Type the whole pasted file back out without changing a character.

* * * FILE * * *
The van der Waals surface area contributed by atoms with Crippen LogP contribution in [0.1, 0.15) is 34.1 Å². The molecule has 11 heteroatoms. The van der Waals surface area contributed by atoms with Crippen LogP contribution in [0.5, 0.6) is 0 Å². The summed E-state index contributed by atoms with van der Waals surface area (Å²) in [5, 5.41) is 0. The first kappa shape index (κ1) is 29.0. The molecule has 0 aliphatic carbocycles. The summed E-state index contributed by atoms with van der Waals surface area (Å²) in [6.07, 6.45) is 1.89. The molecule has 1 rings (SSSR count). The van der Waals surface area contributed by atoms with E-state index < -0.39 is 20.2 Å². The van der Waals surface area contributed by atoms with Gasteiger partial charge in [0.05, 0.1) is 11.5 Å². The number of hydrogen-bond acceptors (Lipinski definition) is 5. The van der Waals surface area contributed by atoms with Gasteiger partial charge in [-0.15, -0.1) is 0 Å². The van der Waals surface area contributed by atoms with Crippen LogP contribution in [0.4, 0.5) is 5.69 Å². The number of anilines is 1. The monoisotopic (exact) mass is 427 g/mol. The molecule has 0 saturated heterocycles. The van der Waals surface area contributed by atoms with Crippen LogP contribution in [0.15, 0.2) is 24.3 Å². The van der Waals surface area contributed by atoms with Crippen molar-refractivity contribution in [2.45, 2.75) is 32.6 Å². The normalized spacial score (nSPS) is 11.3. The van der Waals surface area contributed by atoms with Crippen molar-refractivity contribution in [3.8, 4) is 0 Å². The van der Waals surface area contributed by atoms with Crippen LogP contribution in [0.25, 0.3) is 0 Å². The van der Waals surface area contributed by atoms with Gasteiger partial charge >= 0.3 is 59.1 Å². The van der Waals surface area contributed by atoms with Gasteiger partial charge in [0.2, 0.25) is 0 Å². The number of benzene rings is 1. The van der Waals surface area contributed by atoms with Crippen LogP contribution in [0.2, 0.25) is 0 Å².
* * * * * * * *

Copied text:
The van der Waals surface area contributed by atoms with Crippen LogP contribution in [0.1, 0.15) is 34.1 Å². The molecule has 11 heteroatoms. The van der Waals surface area contributed by atoms with Crippen LogP contribution in [0.5, 0.6) is 0 Å². The summed E-state index contributed by atoms with van der Waals surface area (Å²) in [5, 5.41) is 0. The first kappa shape index (κ1) is 29.0. The molecule has 0 aliphatic carbocycles. The summed E-state index contributed by atoms with van der Waals surface area (Å²) in [6.07, 6.45) is 1.89. The molecule has 1 rings (SSSR count). The van der Waals surface area contributed by atoms with E-state index < -0.39 is 20.2 Å². The van der Waals surface area contributed by atoms with Gasteiger partial charge in [0.05, 0.1) is 11.5 Å². The number of hydrogen-bond acceptors (Lipinski definition) is 5. The van der Waals surface area contributed by atoms with Gasteiger partial charge in [-0.15, -0.1) is 0 Å². The van der Waals surface area contributed by atoms with Crippen LogP contribution in [0.4, 0.5) is 5.69 Å². The number of anilines is 1. The monoisotopic (exact) mass is 427 g/mol. The molecule has 0 saturated heterocycles. The van der Waals surface area contributed by atoms with Crippen LogP contribution in [0.15, 0.2) is 24.3 Å². The van der Waals surface area contributed by atoms with Crippen molar-refractivity contribution in [2.45, 2.75) is 32.6 Å². The normalized spacial score (nSPS) is 11.3. The van der Waals surface area contributed by atoms with Crippen molar-refractivity contribution in [3.8, 4) is 0 Å². The van der Waals surface area contributed by atoms with Crippen LogP contribution in [0.25, 0.3) is 0 Å². The van der Waals surface area contributed by atoms with Gasteiger partial charge >= 0.3 is 59.1 Å². The van der Waals surface area contributed by atoms with Gasteiger partial charge in [0.2, 0.25) is 0 Å². The number of benzene rings is 1. The van der Waals surface area contributed by atoms with Crippen LogP contribution in [0.2, 0.25) is 0 Å².